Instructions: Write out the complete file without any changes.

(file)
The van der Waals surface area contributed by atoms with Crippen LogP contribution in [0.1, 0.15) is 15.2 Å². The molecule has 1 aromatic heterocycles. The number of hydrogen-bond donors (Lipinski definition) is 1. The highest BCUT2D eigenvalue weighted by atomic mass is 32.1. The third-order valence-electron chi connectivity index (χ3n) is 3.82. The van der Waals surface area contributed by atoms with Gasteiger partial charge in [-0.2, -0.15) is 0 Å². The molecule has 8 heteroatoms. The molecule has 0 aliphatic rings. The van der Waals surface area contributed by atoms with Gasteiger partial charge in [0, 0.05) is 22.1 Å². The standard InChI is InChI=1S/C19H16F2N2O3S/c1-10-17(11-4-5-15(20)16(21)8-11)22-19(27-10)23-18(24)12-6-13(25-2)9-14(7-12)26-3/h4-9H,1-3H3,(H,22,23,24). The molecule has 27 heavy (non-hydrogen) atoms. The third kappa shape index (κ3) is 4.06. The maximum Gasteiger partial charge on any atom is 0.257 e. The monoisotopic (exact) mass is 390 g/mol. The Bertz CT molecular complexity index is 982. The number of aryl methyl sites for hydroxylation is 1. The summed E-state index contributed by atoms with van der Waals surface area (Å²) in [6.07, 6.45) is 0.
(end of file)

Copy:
The van der Waals surface area contributed by atoms with Crippen LogP contribution in [0.1, 0.15) is 15.2 Å². The molecule has 1 aromatic heterocycles. The number of hydrogen-bond donors (Lipinski definition) is 1. The highest BCUT2D eigenvalue weighted by atomic mass is 32.1. The third-order valence-electron chi connectivity index (χ3n) is 3.82. The van der Waals surface area contributed by atoms with Gasteiger partial charge in [-0.2, -0.15) is 0 Å². The molecule has 8 heteroatoms. The molecule has 0 aliphatic rings. The van der Waals surface area contributed by atoms with Gasteiger partial charge in [0, 0.05) is 22.1 Å². The standard InChI is InChI=1S/C19H16F2N2O3S/c1-10-17(11-4-5-15(20)16(21)8-11)22-19(27-10)23-18(24)12-6-13(25-2)9-14(7-12)26-3/h4-9H,1-3H3,(H,22,23,24). The molecule has 27 heavy (non-hydrogen) atoms. The third kappa shape index (κ3) is 4.06. The maximum Gasteiger partial charge on any atom is 0.257 e. The monoisotopic (exact) mass is 390 g/mol. The Bertz CT molecular complexity index is 982. The number of aryl methyl sites for hydroxylation is 1. The summed E-state index contributed by atoms with van der Waals surface area (Å²) in [6.07, 6.45) is 0.